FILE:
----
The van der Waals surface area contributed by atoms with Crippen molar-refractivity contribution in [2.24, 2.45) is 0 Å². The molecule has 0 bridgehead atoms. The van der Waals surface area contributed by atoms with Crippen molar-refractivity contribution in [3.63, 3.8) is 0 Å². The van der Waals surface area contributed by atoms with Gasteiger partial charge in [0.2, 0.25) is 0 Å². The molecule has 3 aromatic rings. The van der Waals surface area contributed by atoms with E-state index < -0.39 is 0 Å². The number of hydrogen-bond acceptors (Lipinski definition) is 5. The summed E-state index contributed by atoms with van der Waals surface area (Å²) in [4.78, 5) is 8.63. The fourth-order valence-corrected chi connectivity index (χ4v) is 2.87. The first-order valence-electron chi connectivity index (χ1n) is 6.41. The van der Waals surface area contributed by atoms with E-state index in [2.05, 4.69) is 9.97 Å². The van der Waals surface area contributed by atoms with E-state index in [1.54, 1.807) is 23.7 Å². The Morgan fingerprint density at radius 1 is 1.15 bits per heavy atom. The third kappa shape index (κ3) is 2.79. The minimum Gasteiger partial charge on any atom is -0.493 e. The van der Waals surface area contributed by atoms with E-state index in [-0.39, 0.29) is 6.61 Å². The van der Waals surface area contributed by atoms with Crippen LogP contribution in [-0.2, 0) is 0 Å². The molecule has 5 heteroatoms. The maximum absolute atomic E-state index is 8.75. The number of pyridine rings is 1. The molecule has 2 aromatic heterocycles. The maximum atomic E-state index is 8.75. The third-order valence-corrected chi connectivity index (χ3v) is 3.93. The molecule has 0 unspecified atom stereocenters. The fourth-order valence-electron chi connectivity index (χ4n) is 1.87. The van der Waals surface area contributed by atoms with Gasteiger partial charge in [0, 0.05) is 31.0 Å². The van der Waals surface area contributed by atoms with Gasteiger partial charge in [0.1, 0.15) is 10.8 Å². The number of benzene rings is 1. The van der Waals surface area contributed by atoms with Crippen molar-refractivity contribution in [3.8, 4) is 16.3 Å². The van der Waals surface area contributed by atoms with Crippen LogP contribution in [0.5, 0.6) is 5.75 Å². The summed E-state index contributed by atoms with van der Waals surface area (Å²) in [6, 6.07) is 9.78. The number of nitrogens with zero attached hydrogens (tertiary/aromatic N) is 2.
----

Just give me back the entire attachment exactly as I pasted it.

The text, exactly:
The van der Waals surface area contributed by atoms with Crippen molar-refractivity contribution in [2.24, 2.45) is 0 Å². The molecule has 0 bridgehead atoms. The van der Waals surface area contributed by atoms with Crippen molar-refractivity contribution in [3.63, 3.8) is 0 Å². The van der Waals surface area contributed by atoms with Gasteiger partial charge in [0.2, 0.25) is 0 Å². The molecule has 3 aromatic rings. The van der Waals surface area contributed by atoms with E-state index < -0.39 is 0 Å². The number of hydrogen-bond acceptors (Lipinski definition) is 5. The summed E-state index contributed by atoms with van der Waals surface area (Å²) in [4.78, 5) is 8.63. The fourth-order valence-corrected chi connectivity index (χ4v) is 2.87. The first-order valence-electron chi connectivity index (χ1n) is 6.41. The van der Waals surface area contributed by atoms with E-state index in [2.05, 4.69) is 9.97 Å². The van der Waals surface area contributed by atoms with E-state index in [1.54, 1.807) is 23.7 Å². The Morgan fingerprint density at radius 1 is 1.15 bits per heavy atom. The third kappa shape index (κ3) is 2.79. The minimum Gasteiger partial charge on any atom is -0.493 e. The van der Waals surface area contributed by atoms with E-state index in [-0.39, 0.29) is 6.61 Å². The van der Waals surface area contributed by atoms with Crippen LogP contribution in [-0.2, 0) is 0 Å². The molecule has 5 heteroatoms. The maximum absolute atomic E-state index is 8.75. The number of pyridine rings is 1. The molecule has 2 aromatic heterocycles. The maximum atomic E-state index is 8.75. The third-order valence-corrected chi connectivity index (χ3v) is 3.93. The molecule has 0 unspecified atom stereocenters. The fourth-order valence-electron chi connectivity index (χ4n) is 1.87. The van der Waals surface area contributed by atoms with Gasteiger partial charge in [0, 0.05) is 31.0 Å². The van der Waals surface area contributed by atoms with Gasteiger partial charge in [0.1, 0.15) is 10.8 Å². The number of benzene rings is 1. The van der Waals surface area contributed by atoms with Crippen molar-refractivity contribution in [3.8, 4) is 16.3 Å². The van der Waals surface area contributed by atoms with Crippen LogP contribution in [0.5, 0.6) is 5.75 Å². The summed E-state index contributed by atoms with van der Waals surface area (Å²) in [6, 6.07) is 9.78. The number of nitrogens with zero attached hydrogens (tertiary/aromatic N) is 2.